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Eruptions

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Finally, a chance to catch up a bit … ! Yasur erupting in May of 2010. Some news from the world of volcanoes: The BBC has a series of videos one the fallout from the Eyjafjallajökull eruption – including a look at the area around the volcano and how the economy has been affected by…

Mt. Hood in Oregon, taken August 2008. Image by Erik Klemetti. Click on the image to see a larger version. Quick news! I’m not going to go into too much depth right now about the recent study published in Nature Geoscience on Mt. Hood in Oregon – I plan to talk about it more in…

Lots of little pieces of news I’ve run across … time to play a little catch up. Stromboli: A volcano after Don Ho’s heart. Every once in a while, my RSS feeds will dredge up some articles from years gone by … and this week there were two New York Times pieces that are a…

Climate, volcanism and the Andes

The northern Chilean and southern Peruvian Andes are full of volcanoes that look stunning – I mean, jaw-dropping details of volcanism litter the landscape. The reason for this is two fold: (1) there is an awful lot of volcanism in the northern Chilean/southern Peruvian Andes (as known as the Central Volcanic Zone) – and has…

Tourists hiking next to an active lava flow on Pacaya in Guatemala in 2006. I’m flying back to Ohio today after a successful few weeks of fieldwork/paper writing. Apparently I have a pile of tomatoes waiting in our garden in Granville … ! On to news: To go with the news that lava flows from…

This week went fast, didn’t it? The Baekdu caldera along the North Korean/Chinese border. The NASA Earth Observatory have been giving us a steady diet of volcanic plumes over the last week, including PNG’s Ulawun, Russia’s Sarychev Peak (a very faint plume), both an ASTER and Terra image of the summit region at Kliuchevskoi and…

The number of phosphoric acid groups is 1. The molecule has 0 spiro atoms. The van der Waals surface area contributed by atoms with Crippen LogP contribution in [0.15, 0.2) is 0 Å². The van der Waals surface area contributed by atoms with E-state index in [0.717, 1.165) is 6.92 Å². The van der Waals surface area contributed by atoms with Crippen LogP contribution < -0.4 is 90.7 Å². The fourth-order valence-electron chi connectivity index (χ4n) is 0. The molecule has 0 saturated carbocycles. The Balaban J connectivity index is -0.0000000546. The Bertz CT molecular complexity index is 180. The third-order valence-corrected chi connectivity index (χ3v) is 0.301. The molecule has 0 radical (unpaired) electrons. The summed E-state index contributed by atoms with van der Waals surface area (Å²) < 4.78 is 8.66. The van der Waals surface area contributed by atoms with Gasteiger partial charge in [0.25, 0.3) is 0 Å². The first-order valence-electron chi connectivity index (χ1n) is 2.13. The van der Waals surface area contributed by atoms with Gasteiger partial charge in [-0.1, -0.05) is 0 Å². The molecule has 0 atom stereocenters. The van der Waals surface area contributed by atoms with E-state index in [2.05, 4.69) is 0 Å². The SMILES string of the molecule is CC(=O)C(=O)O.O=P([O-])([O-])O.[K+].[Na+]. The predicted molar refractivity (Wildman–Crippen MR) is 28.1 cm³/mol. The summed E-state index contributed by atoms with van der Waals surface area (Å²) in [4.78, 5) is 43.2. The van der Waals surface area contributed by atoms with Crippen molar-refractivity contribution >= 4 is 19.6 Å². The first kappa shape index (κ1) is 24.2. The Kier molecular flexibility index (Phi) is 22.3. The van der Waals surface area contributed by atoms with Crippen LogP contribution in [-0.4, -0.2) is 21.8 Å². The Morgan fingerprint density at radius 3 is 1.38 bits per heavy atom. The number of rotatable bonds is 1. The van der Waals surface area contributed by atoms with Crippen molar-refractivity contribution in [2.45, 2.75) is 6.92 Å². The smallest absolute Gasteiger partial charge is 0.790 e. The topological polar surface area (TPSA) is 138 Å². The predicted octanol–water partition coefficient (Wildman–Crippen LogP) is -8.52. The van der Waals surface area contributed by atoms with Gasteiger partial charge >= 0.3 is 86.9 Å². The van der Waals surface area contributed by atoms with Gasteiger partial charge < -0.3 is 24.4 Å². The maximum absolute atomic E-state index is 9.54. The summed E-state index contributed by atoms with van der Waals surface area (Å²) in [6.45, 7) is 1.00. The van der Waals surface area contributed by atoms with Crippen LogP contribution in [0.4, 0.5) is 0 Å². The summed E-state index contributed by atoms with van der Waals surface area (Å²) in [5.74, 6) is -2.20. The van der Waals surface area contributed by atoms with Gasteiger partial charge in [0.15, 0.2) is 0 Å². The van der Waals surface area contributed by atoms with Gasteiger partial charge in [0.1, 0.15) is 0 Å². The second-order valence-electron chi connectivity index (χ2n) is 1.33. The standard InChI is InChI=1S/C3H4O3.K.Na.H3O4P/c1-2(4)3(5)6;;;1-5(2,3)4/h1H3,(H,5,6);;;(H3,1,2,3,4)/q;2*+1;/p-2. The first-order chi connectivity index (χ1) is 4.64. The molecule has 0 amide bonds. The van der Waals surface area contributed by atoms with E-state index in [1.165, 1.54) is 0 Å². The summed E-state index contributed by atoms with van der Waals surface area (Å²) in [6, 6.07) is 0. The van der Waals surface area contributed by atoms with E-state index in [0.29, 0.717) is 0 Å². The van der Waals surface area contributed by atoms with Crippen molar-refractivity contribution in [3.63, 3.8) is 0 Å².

The NASA Earth Observatory has been dazzling us with images from the Eyjafjallajökull eruption for months – but they have been dazzling us with volcanoes images for years! Here are two more images for those of you who love seeing volcanoes from above: Cleveland, Alaska As I mentioned earlier this week, Cleveland volcano likely had…

News, news, news! Ash from Eyjafjallajökull piling up on a roof at Seljavellir. Image courtesy of the IMO, by Ari Tryggvason. The latest from Eyjafjallajökull has the volcano continuing to puff away – producing intermittent airspace closures over Europe. The Icelandic Met Office reports a ~7 km (21,000 foot) ash plume, but they note that…

Grading grading grading! A webcam capture of the eruptive plume from Eyjafjallajökull on the morning of May 6, 2010. News: A quick update on the Eyjafjallajökull eruption: The volcano has been producing an impressive ash plume over the last day (see image above). The current ash plume is reaching 5.8-6 km height (19-20,000 ft) –…

Eyjafjallajokull erupting on 4/17/2010, image by Marco Fulle. Note the “rooster tails” of ash and steam, typical for Surtseyan eruptions. European airspace has slowly begun to reopen as the explosive eruptions at Eyjafjallajökull have become less intense over the last 24 hours. However, there is still lots of hazardous airspace and airports around places like…